CHARLESTON -- Perry White doesn't eat the fish he catches in the state's rivers and lakes since finding out from a test four years ago that his body contained elevated levels of poisonous mercury.
The Horry County firefighter said it's unfortunate that many others across the state will not learn if they have elevated mercury and take action to reduce it. That's because health officials gave up on a proposed major statewide campaign to reduce the amount of mercury in the environment and determine the extent of health risk to those who eat fish from South Carolina's rivers and lakes.
The officials say severe budget cuts due to the recession forced them to drop the plans. The campaign was envisioned two years ago as an extensive epidemiological study to discover the extent of harm mercury has caused, especially in areas of the Lowcountry and in the Pee Dee.
Thom Berry, spokesman for the Department of Health and Environmental Control, said, "Obviously we're not doing as much as we'd like."
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Instead, health officials are working on a vastly pared-down effort that, so far, has tested only 100 people to determine their exposure to mercury. The state also is conducting a statewide telephone survey to get a handle on how many people have been exposed to potentially dangerous levels of mercury from eating freshwater fish.
In addition, the state is mailing questionnaires to women who recently gave birth to gauge the potential impact of mercury on young children.
POLLUTERS SHOULD BE LIABLE
Perry said he understands that the state might not have enough money to do extensive testing, and he credits health officials for posting periodic warnings about eating specific types of fish in certain rivers. But he's upset that the state isn't doing enough to stop the mercury pollution that's being pumped into the air every day from coal-fired factories and electric power plants, among the main sources of mercury pollution.
"I think they should be held liable," Perry said.
That mercury returns to the earth in rain and gathers in rivers and lakes, where it ends up in the fish that people eat.
Fish contaminated with mercury have been found in more than 1,700 miles of the state's rivers, with the most contaminated areas along the coastal plain. Health Department tests of fish caught in the Edisto River and near the confluence of the Great Pee Dee and Little Pee Dee rivers have shown some of the highest concentrations of mercury in the state.
Instead of conducting extensive tests on people, state health officials set up two clinics, one in Florence and one in Lake City, where volunteers can walk in and have their blood tested for mercury. Of the 100 people who have been tested since the pared-down effort began in late 2009, two showed levels of mercury higher than that considered elevated by the Environmental Protection Agency, Berry said. That level is 5.8 micrograms of mercury per liter of blood.
Concern about the ill effects of mercury on people who eat fish from the state's rivers and streams heightened after a (Charleston) Post and Courier investigative series, called "The Mercury Connection," was published in October 2007. The series revealed that many such people tested by the newspaper showed elevated levels of mercury in their bodies.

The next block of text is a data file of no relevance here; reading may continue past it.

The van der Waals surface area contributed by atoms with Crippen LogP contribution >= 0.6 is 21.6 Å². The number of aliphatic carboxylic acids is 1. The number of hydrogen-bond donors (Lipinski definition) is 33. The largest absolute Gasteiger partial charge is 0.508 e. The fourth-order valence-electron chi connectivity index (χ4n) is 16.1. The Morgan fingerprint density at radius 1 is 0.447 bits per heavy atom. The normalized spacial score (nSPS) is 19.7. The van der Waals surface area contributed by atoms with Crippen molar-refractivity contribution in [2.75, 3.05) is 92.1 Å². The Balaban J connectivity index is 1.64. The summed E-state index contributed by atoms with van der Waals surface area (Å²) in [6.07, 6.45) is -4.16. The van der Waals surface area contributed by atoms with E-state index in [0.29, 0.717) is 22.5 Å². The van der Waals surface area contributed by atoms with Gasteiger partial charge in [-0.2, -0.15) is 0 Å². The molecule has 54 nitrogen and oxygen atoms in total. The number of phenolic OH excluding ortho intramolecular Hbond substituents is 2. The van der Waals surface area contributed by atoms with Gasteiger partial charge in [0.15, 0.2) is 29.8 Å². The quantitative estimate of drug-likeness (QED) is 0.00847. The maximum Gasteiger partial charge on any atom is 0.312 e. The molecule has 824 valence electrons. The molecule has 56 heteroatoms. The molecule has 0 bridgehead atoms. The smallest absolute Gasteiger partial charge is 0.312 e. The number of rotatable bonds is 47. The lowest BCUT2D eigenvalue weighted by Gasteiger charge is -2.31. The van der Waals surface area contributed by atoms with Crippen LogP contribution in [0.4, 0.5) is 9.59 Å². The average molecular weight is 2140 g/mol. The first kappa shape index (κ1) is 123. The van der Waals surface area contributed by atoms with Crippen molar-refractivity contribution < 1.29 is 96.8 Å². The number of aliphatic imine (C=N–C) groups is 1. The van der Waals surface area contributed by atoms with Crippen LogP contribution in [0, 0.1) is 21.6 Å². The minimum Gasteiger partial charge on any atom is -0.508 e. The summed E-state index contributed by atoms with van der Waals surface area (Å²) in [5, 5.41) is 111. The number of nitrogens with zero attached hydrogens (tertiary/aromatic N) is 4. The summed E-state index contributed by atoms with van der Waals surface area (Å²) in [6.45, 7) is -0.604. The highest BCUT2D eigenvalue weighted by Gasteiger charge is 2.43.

Elevated mercury can cause heart and neurological disorders and impair the mental and physical development of children. Reporters for the newspaper traveled to some of the most contaminated stretches of river, cut hair samples from people who had eaten fish from those places and sent the samples to a lab to test for mercury.
The newspaper series also revealed that even though state health officials had tested mercury levels in fish for years, they had never tested people to determine if the state had a health problem from the poisonous heavy metal.
FISHING FOR FUN NOW
Perry was one of the people tested. He said he now just fishes for fun.
"I was tested. That's why I've cut eating fish."
A person's body can get rid of mercury, if the amount of contaminated fish is eliminated or reduced.
Berry said the Florence and Lake City clinics are still taking volunteers. In addition, he said, state residents can go to a private physician to get their blood checked and the Health Department will analyze it for a $19 charge.
Despite the budget cutbacks, which slashed $40 million from the Health Department in 2009, Berry pointed to "a couple of things we are doing" to maximize the state's pared-down mercury efforts.
The agency added mercury-related questions to the state's version of an ongoing nationwide telephone survey conducted for the Centers for Disease Control and Prevention. That survey involves behavioral risk assessment, so health officials added questions about fish consumption in an effort to get a handle on how extensive the health risk from mercury might be in South Carolina, Berry said.
So far, some 10,000 people in the state have been surveyed. The survey is still under way, and health officials hope it will provide a "better picture as to what numbers we may be facing," Berry said.
The state also is mailing a questionnaire to women who have recently given birth to determine their exposure to mercury. Even small amounts of mercury can cause developmental and neurological problems in children, especially while they are in the womb, experts say. So far, 1,965 surveys have been mailed and 896 returned, Berry said. Results are pending.
State environment and health officials also are conducting mercury tests this year on fish caught in small ponds.
In addition health officials are working with the state dental association to encourage the collection and recycling of dental fillings containing mercury that have been removed from patients.